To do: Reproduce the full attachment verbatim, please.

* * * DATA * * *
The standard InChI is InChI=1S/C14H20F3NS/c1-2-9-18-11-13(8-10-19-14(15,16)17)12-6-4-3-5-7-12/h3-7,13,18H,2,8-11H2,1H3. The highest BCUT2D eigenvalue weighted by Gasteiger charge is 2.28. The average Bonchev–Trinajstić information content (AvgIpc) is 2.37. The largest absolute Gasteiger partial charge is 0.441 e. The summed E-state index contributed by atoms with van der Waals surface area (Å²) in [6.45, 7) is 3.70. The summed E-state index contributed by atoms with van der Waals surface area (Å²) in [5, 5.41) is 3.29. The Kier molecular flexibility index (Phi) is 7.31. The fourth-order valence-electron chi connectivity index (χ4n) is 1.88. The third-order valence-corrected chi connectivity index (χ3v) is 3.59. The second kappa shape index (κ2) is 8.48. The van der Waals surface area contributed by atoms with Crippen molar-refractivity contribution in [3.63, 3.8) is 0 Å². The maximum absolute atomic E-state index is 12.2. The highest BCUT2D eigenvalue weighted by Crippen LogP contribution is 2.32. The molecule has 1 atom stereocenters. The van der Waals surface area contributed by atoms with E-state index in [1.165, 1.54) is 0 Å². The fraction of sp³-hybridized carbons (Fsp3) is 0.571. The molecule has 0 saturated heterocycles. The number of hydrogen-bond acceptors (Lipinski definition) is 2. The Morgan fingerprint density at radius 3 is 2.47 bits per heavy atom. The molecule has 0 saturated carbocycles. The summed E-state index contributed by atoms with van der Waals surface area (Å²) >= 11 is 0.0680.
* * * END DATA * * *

The standard InChI is InChI=1S/C14H20F3NS/c1-2-9-18-11-13(8-10-19-14(15,16)17)12-6-4-3-5-7-12/h3-7,13,18H,2,8-11H2,1H3. The highest BCUT2D eigenvalue weighted by Gasteiger charge is 2.28. The average Bonchev–Trinajstić information content (AvgIpc) is 2.37. The largest absolute Gasteiger partial charge is 0.441 e. The summed E-state index contributed by atoms with van der Waals surface area (Å²) in [6.45, 7) is 3.70. The summed E-state index contributed by atoms with van der Waals surface area (Å²) in [5, 5.41) is 3.29. The Kier molecular flexibility index (Phi) is 7.31. The fourth-order valence-electron chi connectivity index (χ4n) is 1.88. The third-order valence-corrected chi connectivity index (χ3v) is 3.59. The second kappa shape index (κ2) is 8.48. The van der Waals surface area contributed by atoms with Crippen molar-refractivity contribution in [3.63, 3.8) is 0 Å². The maximum absolute atomic E-state index is 12.2. The highest BCUT2D eigenvalue weighted by Crippen LogP contribution is 2.32. The molecule has 1 atom stereocenters. The van der Waals surface area contributed by atoms with E-state index in [1.165, 1.54) is 0 Å². The fraction of sp³-hybridized carbons (Fsp3) is 0.571. The molecule has 0 saturated heterocycles. The number of hydrogen-bond acceptors (Lipinski definition) is 2. The Morgan fingerprint density at radius 3 is 2.47 bits per heavy atom. The molecule has 0 saturated carbocycles. The summed E-state index contributed by atoms with van der Waals surface area (Å²) >= 11 is 0.0680.